Design & wellbeing: designing with the seasons

In the third article in an exclusive ‘wellness series’ with Hotel Designs, interior designer Wren Loucks, CEO and Creative Director of Be-kin, explores the psychological benefits of adapting with the seasons in interior design and hospitality…

Breaking waves to the large rocks aon shore creating some white sea foam and small bubbles, with a bit of reflection of the sunset in the water. Cap Blanc-Nez, France.

Imagine, for a moment, a hotel that moves and shifts with the seasons. A hospitality space where the interior and external environment align, providing guests with  a rich and dynamic sensorial experience throughout the year.

This is the beautiful opportunity on the table for all hotels, as we move into an age where consumers care more and more about their wellbeing, and that of the planet. Before I dive into the science behind seasonal design, and how to implement it, I’d like to share a personal story.

Double exposure silhouette head portrait of a thoughtful man combined with photograph of forest landscape. Ecology, freedom, environment

Image credit: Be-kin

Last February, I spent some time at a retreat space in Margate, Kent. I experienced a beautiful alignment of the interior space with the exterior environment – as if they hugged one another, to provide me with a holistic experience:

In the mornings, I spent time walking along the coast. The thick, fast wind slapped my body with a sense of untamed wildness – the sounds of waves crashed unapologetically along the coastline, as my feet apprehensively moved across the uneven path. After these walks, I would return to my holiday apartment and submerge myself in the deep, claw-foot bathtub – the softness of the warm, aromatherapy-infused bath water gently enveloped me, balancing the rawness and unpredictability of the outside. The contrast between both experiences made each one richer.

In the evenings, as the natural light of the day dropped, I’d light a fire. The sound of crackling wood, and the mesmerising visual of flames, invited me into a space of introspection. The darkness does this, and it’s beautiful to embrace it. In fact, during this trip I read ‘Wintering’ by Katherine May, who explores how we can think of different stages of our life as different seasons.

Why & how to design with the seasons 

“The goal of life is to make your heartbeat match the beat of the universe, to mature your nature with Nature.” – Joseph Campbell.

The truth is, our sense of wellbeing increases when our interior spaces align with nature. I still daydream about my sensory-rich time in Margate – and isn’t that what all hotel operators want? To ground a good memory in the physicality of their spaces, so that guests keep coming back.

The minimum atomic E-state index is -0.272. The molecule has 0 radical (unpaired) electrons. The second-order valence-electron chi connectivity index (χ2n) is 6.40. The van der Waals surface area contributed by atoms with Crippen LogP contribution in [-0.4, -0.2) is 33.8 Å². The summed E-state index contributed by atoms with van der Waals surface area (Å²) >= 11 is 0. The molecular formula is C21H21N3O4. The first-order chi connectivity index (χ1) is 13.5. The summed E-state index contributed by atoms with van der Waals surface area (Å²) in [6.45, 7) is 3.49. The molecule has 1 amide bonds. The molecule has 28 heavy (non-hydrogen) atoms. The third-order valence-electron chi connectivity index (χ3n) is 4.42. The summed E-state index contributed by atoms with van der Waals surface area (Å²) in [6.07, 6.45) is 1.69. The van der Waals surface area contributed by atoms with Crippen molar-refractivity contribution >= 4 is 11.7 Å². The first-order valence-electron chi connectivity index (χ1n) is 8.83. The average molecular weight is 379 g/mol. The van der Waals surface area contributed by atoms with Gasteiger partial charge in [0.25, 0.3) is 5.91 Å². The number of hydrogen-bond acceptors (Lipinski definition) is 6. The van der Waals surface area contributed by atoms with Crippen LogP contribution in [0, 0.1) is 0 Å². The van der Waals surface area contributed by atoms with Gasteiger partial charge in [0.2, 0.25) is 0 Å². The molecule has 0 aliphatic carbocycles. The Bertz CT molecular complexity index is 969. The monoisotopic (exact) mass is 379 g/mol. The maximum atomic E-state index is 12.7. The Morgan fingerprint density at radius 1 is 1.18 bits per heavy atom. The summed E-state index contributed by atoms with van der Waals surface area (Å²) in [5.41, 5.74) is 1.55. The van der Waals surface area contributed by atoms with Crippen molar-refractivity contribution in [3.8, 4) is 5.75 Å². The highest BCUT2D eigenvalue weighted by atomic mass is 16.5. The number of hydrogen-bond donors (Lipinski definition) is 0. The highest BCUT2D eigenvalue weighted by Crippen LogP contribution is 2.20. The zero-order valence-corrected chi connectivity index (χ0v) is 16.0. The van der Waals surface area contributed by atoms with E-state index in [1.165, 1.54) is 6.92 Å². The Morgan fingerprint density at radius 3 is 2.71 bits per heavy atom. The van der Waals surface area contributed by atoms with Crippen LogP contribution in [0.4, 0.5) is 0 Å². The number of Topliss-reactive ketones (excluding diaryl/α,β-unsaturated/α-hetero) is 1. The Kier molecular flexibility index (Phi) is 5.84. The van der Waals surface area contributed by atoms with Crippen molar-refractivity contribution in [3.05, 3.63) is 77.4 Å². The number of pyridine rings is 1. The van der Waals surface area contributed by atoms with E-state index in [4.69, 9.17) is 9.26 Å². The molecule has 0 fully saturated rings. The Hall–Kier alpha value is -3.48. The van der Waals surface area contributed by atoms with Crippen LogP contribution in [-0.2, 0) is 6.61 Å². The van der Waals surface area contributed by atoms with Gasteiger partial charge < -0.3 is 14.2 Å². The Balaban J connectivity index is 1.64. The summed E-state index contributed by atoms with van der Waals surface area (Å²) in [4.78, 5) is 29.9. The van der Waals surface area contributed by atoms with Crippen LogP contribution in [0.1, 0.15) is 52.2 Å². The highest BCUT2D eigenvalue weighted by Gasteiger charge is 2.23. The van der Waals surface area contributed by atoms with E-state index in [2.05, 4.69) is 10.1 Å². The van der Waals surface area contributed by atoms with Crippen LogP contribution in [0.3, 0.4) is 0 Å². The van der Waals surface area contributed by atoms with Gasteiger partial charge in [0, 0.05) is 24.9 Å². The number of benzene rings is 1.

Image credit: Be-kin

Sensorial design considers how we can work with the senses to stimulate wellbeing. Whilst aspects of a design may be fixed (e.g., the colour of the walls, the furniture), sensorial elements can be adapted across the seasons.

Here are a few ways to implement seasonal design:


Use biophilic soundscapes. In my previous article on sound, I talk about GetSound.Ai. They create soundscapes that are inspired by the sounds of nature, and your local temperature and time of day. This is a beautiful example of how AI and technology can be mindfully used to bring us closer to nature.

Go deeper still, and use sound to balance the external temperature. In the winter, richer, heavier sounds (e.g., orchestral symphonies) can help balance the starkness of the season whereas in the heat of the summer months, light acoustic and folk music can feel refreshing.

Image of pendent lighting from below

Image credit: Unsplash/Skye Studios

When it comes to producing sound, you must be mindful of the speaker quality. Have you heard of spatial audio? Spatial audio helps us more accurately recreate the experience of real-world listening. It’s more immersive than listening to music on headphones. Why is this important? Because findings, published in the likes of Forbes, suggest that it induces a more relaxed state of attention and overall wellbeing.


Create a seasonal scent story. A forest smells differently at different times of year. In the summer, the sweetness of flowers infuses the air, in the autumn the crisp air inspires a sense of raw vitality. Think about how you can create a scent story for your hotel, that shifts with the seasons. This can include fragrance in the communal areas, as well as toiletries in the bedrooms.

Be inspired by vernacular plants. Years ago, I completed an aromatherapy course at Kew Gardens. It was beautiful to see and touch the plants and trees and then smell their essence. Think about how you can connect your scent story, to the regional plants—connecting inside and outside directly.


Explore circadian lighting systems. A circadian lighting system, which aligns the interior lighting to sunrise and sunset, can aide in relaxation and better sleep. To learn more about this, you can research chronobiology.

Avoid light pollution. Think about how to light your exterior environments, without creating vast amounts of unnecessarily light pollution. Holidays are the perfect time to dream—and being able to invite guests to look up and see the stars, can inspire them, and create a sense of peace.

Use natural light. Where possible, use natural light. This includes daylight, and the light of a fire and candles.


Perhaps the most obvious way to introducing seasonal hospitality is in F&B. This is more sustainable for the environment and provides a deeper connection with your community—supporting social sustainability.

Designing with the seasons, and across the senses, will provide guests with a very rich and meaningful experience. It will also encourage us as Designers, to remember the magnificent of Mother Earth—and how it is such an abundant source of inspiration.

Main image credit: Be-kin